Thursday, May 28, 2015

Our Fixation with Jobs and Employment Data

The most closely watched data point for equity and bond markets continues to be the monthly employment report. Weekly new claims is also closely followed, despite its lack of relevance with the US economy now in its sixth year of expansion. Perhaps markets simply don't know where to look for data. In their suspicion that market gains have been driven largely by Fed policy, stock and bond traders alike have focused on employment as key to the Fed's next move.

The heightened concern clearly has something to do with the lackluster growth in GDP since the recovery officially began in 2009. GDP growth has run plus or minus 2% since 2010, well below its run rate pre financial crisis. Juxtaposed against this backdrop of tepid GDP growth is the anomaly of rapid gains in employment. It doesn’t seem to quite square up. 

Some have pointed to the stubbornly low rate of labor participation and its impact in magnifying the decline in the unemployment rate, pointing to U-6 underemployment, still above 10%, as a more realistic measure of the struggling labor market. But while the quantity of jobs created has had a meaningful impact on lowering the unemployment rate, the quality of job creation may best explain this anomaly.

A report prepared by Global Insight for the US Conference of Mayors found that jobs that had been created over the past five years, on average, paid 23% less than those lost during the 2008-2009 recession. Total wages lost in the move to lower paying jobs were estimated at $93 billion. The same phenomena was observed in the recovery from the 2000-2001 recession, where the annual wage of jobs created in the period following the recession averaged $5,000 or 12% less than those lost in the same sectors in the 2000-2001 recession.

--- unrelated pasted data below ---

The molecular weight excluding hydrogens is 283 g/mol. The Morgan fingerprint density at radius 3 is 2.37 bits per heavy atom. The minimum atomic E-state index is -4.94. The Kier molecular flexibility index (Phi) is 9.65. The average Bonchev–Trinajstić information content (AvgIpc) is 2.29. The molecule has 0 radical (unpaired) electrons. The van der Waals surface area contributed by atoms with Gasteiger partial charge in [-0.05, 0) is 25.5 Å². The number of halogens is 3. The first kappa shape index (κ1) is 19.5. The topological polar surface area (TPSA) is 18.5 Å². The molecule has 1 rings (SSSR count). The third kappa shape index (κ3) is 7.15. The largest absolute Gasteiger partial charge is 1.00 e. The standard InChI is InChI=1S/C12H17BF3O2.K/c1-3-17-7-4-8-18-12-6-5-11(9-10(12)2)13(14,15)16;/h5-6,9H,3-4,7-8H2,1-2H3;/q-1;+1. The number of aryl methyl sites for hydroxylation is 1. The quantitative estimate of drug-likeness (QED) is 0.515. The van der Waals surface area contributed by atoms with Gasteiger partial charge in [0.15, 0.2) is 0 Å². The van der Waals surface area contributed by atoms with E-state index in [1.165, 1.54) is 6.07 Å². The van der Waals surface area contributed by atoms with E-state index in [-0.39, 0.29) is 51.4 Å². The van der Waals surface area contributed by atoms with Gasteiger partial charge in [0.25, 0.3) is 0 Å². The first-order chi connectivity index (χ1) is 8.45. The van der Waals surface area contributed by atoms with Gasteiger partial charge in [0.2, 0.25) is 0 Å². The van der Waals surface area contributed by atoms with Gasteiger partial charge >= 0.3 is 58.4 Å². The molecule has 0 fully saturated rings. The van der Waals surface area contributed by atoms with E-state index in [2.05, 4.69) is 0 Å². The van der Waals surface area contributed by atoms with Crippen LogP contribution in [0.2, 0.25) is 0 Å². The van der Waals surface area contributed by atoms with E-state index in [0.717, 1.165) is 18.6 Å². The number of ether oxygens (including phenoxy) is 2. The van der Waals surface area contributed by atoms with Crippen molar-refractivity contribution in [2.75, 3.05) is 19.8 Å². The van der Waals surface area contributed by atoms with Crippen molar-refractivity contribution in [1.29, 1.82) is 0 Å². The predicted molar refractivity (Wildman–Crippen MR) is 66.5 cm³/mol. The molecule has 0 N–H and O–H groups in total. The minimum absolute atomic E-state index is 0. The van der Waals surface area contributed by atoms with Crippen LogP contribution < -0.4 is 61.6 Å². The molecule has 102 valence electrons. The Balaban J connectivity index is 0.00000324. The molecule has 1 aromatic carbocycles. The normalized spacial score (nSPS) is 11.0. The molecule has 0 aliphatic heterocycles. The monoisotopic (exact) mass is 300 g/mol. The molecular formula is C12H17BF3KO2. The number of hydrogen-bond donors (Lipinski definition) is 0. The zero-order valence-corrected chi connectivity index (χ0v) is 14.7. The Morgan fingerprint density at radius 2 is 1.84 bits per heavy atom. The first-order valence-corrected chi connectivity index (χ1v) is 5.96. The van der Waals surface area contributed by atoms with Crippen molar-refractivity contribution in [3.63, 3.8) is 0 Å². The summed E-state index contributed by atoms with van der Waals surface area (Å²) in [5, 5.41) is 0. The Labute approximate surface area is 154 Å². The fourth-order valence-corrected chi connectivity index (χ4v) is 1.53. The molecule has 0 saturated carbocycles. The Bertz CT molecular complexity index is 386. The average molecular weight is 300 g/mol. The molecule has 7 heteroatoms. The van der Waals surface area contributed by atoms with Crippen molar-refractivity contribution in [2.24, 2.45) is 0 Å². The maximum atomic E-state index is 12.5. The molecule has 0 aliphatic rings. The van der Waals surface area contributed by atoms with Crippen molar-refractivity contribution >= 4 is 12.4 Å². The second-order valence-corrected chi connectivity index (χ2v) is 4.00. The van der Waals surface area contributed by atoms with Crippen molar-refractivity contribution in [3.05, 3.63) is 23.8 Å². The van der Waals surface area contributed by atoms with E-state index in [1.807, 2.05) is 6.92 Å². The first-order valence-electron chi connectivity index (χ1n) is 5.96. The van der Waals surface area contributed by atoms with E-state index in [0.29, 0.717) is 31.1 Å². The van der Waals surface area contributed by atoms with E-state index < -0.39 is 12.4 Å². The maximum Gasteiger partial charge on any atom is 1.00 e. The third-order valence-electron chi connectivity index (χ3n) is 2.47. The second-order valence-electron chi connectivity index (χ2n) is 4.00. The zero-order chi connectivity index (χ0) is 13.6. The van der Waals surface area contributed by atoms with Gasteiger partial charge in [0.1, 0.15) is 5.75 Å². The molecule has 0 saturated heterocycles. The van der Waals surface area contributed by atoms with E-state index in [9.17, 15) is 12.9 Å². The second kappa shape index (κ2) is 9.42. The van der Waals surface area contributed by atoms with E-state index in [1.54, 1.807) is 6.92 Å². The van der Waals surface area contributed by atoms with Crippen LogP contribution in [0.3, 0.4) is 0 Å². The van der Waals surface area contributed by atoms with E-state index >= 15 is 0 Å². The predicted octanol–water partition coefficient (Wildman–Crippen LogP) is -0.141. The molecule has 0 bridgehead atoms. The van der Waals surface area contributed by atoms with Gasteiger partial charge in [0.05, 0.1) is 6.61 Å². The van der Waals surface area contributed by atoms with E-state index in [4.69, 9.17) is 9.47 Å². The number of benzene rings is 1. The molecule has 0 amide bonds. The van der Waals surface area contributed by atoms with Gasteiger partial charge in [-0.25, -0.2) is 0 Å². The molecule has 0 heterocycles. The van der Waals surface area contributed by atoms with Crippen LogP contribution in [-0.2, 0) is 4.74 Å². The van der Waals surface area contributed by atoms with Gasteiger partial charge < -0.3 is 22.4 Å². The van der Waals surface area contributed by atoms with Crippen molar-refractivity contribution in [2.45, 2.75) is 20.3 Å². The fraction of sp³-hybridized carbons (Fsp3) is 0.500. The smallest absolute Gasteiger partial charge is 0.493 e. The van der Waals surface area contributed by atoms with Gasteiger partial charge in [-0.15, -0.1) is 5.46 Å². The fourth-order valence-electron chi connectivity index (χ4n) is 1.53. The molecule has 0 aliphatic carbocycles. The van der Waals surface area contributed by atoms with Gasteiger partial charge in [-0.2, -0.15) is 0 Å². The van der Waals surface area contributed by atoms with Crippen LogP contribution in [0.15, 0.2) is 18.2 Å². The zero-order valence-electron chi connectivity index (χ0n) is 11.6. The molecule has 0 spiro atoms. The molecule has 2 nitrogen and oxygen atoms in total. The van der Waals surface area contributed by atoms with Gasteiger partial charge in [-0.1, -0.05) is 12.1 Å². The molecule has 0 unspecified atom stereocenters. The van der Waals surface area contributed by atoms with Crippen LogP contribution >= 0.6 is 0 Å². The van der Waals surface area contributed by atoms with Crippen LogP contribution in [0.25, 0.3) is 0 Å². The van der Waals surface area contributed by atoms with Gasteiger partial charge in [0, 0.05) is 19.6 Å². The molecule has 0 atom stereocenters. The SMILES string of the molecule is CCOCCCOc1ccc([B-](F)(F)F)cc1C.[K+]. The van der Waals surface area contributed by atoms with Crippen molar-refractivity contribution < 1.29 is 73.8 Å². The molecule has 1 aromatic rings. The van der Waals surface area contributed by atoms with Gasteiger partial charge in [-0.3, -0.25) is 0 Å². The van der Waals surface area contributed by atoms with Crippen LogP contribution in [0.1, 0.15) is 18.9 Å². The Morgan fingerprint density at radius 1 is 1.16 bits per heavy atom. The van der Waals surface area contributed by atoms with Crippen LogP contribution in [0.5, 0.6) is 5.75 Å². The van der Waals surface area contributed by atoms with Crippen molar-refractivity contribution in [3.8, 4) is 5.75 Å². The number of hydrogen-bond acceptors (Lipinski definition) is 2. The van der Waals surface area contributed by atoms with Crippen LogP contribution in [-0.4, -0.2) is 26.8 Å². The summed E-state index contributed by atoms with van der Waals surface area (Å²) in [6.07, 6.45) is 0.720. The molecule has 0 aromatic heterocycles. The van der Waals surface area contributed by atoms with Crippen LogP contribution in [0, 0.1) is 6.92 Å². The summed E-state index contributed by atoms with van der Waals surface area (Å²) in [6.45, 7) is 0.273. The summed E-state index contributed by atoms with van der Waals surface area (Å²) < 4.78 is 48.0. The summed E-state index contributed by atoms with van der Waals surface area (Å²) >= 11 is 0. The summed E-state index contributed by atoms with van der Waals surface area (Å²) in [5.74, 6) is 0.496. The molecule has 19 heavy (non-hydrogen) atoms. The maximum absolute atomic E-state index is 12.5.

In the 2008-2009 recession, where 8.7 million jobs were lost, the annual wage of jobs lost was $61,637. In the recovery that followed, the average wage of new jobs created averaged $47,171, or $14,500 less than similar jobs held prior to the recession. While the greatest number of jobs were lost in the manufacturing and construction sectors, the highest number of new jobs created were in the relatively low paying industries of food and beverage, health care and social assistance. These workers, though employed, are taking fewer vacations, eating out at restaurants less often and spending less on clothes, health care and other essentials.

If this is in fact what is going on, then the unemployment report, the data release most closely followed by the markets, might be telling us very little about the near term direction of interest rates.